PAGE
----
Written by William Kent Krueger — William Kent Krueger is already well known for his Cork O’Conner mystery series, but he has given us something a little bit different in Ordinary Grace.
It’s the summer of 1961 in the small town of New Bremen, Minnesota, where 13-year-old Frank Drum lives with his younger brother Jake, older sister Ariel, his mother Ruth, and his father Nathan, who is a pastor at three local churches. Frank’s mother is an accomplished musician who expected to marry a lawyer, but his father returned from WWII a changed man, and felt the church was where he belonged. Her disappointment is sometimes palpable, but she loves singing and playing for the church services, and sees in Ariel the possibility to live her dreams through her daughter, who will be going to the private conservatory Julliard soon.
Their lives are mostly happy, and summer is always a wonderful time for children, with the promise of no school and months of freedom, but this summer is different. The body of sweet, mentally challenged little Bobby Cole has been found, broken by an oncoming train. Was it an accident? After all he was given to playing on the tracks and should have been able to move out of the way of an oncoming train. With a lack of evidence to the contrary, however, the police are at a loss. Bobby Cole’s death is a dark harbinger of things to come that summer, and for Frank Drum, it will prove to be a transformative one.
Ordinary Grace is told in Frank’s voice, 40 years after the events of 1961, so as well as getting the point of view of his 13-year-old self, we also get an older, wiser take on events. This rounds out the narrative nicely and adds depth to the story. Immediately after the death of Bobby Cole, Frank and Jake come across the body of a homeless man lying under a trestle, and although Frank has attended his share of funerals, he’s never actually seen a dead body. It makes an indelible impression on him.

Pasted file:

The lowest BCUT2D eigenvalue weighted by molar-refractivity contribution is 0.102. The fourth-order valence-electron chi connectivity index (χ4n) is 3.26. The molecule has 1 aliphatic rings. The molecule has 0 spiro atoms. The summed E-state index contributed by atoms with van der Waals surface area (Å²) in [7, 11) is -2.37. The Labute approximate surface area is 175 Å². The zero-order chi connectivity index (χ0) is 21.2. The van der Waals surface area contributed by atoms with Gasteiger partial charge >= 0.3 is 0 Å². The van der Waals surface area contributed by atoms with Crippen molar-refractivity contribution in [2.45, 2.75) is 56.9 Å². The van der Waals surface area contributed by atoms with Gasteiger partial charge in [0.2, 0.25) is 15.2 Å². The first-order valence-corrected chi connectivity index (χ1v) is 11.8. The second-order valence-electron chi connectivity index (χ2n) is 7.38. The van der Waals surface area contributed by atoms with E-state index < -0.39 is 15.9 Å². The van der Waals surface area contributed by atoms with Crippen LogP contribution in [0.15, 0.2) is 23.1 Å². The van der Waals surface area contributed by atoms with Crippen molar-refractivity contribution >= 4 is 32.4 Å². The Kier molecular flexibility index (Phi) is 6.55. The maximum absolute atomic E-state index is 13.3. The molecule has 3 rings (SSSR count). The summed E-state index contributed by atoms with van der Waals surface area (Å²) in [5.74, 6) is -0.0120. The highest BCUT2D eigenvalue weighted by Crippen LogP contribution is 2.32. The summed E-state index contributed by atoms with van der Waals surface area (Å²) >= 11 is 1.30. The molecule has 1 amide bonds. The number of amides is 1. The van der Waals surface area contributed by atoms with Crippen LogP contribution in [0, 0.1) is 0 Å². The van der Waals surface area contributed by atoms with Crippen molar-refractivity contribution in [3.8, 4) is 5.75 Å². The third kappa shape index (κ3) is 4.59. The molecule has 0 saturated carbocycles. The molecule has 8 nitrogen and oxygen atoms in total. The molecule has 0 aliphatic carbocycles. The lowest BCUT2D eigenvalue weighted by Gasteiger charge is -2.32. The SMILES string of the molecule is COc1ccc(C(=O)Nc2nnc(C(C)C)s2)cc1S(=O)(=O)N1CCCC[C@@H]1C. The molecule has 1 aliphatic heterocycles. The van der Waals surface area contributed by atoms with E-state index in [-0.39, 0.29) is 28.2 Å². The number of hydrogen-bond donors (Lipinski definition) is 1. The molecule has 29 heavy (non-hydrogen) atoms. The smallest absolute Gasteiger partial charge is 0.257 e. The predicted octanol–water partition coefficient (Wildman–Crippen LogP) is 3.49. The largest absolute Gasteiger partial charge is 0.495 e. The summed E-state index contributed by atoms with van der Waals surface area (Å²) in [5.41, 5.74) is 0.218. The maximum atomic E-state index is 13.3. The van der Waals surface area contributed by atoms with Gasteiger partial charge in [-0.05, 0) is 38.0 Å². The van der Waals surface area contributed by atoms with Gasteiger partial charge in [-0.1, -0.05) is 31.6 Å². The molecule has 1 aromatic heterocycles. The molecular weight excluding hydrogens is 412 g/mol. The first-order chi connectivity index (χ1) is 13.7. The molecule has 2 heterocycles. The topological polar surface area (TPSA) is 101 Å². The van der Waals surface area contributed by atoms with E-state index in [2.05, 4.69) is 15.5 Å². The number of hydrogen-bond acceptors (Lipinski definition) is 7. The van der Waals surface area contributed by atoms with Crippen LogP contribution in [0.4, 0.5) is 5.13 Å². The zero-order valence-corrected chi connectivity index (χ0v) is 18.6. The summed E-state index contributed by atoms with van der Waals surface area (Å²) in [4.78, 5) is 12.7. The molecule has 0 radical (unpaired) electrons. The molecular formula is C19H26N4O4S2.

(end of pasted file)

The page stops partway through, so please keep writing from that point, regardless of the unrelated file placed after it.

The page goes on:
These two deaths are only the beginning, and when his older sister Ariel disappears after a party one night, a search begins. At first, Frank sees the search as a great adventure, that will end with his sister revealing herself to be safe and sound. Suspicion falls on a local bully that Frank has had run ins with in the past, but it soon shifts to Karl Brandt, the son of a prominent local family who was dating Ariel. Karl is the nephew of Emil Brandt who not only tutors Ariel in her music but is the man that Frank’s mother almost married, until he abandoned her, went to war, and came back blind and scarred.
Both of Frank’s parents are close to Emil and Jake is especially close to Emil’s deaf sister Lise. Frank is at a loss as to where to look for clues about Ariel’s disappearance, but things aren’t always as they seem, and what he hears and what he sees can be two very different things. In a small town where everyone seems to know everything, Frank and his family discover secrets that could tear them apart and threaten their faith and everything they hold dear.
Ordinary Grace is a mystery, yes, but it’s ultimately the story of a young boy’s coming of age surrounded by devastating tragedy and loss. He discovers that even in the midst of such grief, beauty can be found in forgiveness, and grace in the smallest of things, and in the most unlikely people. Inevitable comparisons will be made to Stand By Me, and that’s not far off the mark. Beautifully written and at times heart breaking, Ordinary Grace is a must-read for mystery and literary fans alike.
CFL Rating: 5 Stars